Just before Christmas, my buddy who sourced our last goose sent me a note.
"Greg shot a pair of geese today. Much bigger than the last. Would you like one? This one has the head still!"
It has the head still? Well, of COURSE I'm going to take it.
Unlike the first one, I hung the goose from the rafters of the barn for 5 days. With game birds, the flavor can be a bit strong, and hanging them for a bit (3-7 days, per the experts) mellows the flavor.
I took it down and brought it in the kitchen to pluck. I knew I'd have a bit of mess to clean up, but it was 20 degrees outside, and that was a bit too cold for me. Fortunately, the Boy had some friends over, and I ended up with a few helpers.
This goose was really beautiful. I followed the same process as before - it was a bit quicker, and I was a bit more comfortable with the whole thing this time around. There's a point where the bird turns from "goose" to "meat" when you do this, and your brain switches into the same comfort level that you'd have in cleaning a turkey you brought home from the store.
I was, however, especially careful with the real prize of this bird: the neck.
Years ago, I had watched an episode of River Cottage, and Hugh Fearnley-Whittingstall dress out a goose and set the neck aside for a special treat. A stuffed goose neck sausage.
I have since found several recipes for this, from River Cottage and Darina Allen. Variations on the theme and method, but they all start by peeling the fatty skin back off the neck, taking care to keep it intact as one long 'tube'.
We've bought several geese from the butcher over the years (goose is always on the Christmas dinner menu), but none of them ever come whole, or with the neck. They're prettily dressed and wrapped, just like the Butterball turkey you pick up at your local grocery. So this was a real treat.
The goose roasted gorgeously, shedding tons of crystal clear fat, and browning deliciously. It wasn't quite as pretty as a farm raised goose, but I have to say I'm pretty proud of the way it turned out.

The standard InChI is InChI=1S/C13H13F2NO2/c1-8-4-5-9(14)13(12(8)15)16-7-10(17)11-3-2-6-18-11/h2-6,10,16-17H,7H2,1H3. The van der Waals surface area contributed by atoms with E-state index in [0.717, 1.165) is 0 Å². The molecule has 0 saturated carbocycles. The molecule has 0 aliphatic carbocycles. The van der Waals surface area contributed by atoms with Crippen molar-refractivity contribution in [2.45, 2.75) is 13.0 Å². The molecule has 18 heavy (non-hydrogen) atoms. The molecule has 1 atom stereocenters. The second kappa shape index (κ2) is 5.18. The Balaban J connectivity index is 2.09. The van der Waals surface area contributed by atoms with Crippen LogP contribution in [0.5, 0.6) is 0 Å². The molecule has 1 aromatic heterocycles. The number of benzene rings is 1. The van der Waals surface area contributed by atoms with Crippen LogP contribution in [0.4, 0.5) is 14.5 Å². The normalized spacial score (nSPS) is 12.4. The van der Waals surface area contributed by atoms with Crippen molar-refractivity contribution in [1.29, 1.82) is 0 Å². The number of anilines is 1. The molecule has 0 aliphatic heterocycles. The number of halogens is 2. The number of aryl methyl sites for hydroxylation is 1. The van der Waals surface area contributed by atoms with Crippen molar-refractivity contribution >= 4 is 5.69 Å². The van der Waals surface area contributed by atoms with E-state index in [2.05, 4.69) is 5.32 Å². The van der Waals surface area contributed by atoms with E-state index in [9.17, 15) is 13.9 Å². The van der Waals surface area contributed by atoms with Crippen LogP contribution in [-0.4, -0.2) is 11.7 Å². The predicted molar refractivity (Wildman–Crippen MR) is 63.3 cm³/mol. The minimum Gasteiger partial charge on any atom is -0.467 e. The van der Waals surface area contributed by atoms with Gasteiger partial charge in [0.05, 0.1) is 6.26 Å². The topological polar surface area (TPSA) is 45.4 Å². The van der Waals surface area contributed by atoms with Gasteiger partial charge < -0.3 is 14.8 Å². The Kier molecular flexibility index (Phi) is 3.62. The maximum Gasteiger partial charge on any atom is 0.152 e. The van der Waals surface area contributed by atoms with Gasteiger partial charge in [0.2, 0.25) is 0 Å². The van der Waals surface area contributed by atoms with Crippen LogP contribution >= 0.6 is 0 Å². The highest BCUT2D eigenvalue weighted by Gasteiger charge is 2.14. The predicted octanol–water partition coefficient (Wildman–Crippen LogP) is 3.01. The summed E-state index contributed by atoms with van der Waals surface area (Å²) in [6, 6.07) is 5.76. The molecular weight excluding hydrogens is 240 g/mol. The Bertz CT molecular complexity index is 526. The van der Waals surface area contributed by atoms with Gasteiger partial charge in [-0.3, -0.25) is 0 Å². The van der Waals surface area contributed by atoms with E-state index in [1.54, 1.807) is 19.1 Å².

I turned my attention to the neck - I stuffed it with a pork sausage (ground fresh from our pigs), mixed with diced bacon (again: our pigs), sage, thyme, salt, white pepper and a little brandy. Little bits of goose trim - heart, liver, etc. - cooked and chopped are also acceptable.
Tie the little end of the neck up with some kitchen twine, and I set it into some goose fat to crisp the skin a bit. 10 minutes or so on a side. Then put into the oven at 300F for 30 minutes.
The next step took me out into the snow for a bit.
I cranked my smoker up to 275F, and put the neck sausage in for 45 minutes, with some peach wood. You can see that I didn't seal up the 'fat' end of the neck (where the neck joined the shoulders of the bird). But that's ok. I just took care to fold the loose flaps over the sausage.
Oh this thing is beautiful.
Every time I opened the door to check (I had to force myself not to check every 3 minutes), my nostrils were filled with the delicious smell of the meat and woodsmoke. I was practically dancing in anticipation.
When I pulled it out of the smoker, I slipped it back into the fat and the oven to crisp a bit longer (maybe 10 minutes) while I carved the rest of the goose. (I've gotten pretty good at this by now, actually - taking out the whole breasts before slicing, and taking out the thighs and other meat pretty neatly.).
When I sliced the neck open, it looked like a perfect sausage. The skin was nicely crisp, and the meat inside savory and a little fragrant with the smoke and herbs.
I slices up the meat and sausage and we took the feast (along with creamed spinach and a sweet-potato & apple soufflé) over to my Bride's parents for dinner. The goose was a little tougher and I should have taken the time to make a gravy, but the meat was rich and flavorful, and the Boy went back for seconds and then thirds of the sausage. And then he asked if he could pack the res for his first lunch back at school tomorrow.
I'm guessing he'll be the only kid there with goose neck sausage.
It was a small goal, but totally worth holding out for. If you ever get the chance to order/make/try, believe me when I say: don't hesitate. It was delicious.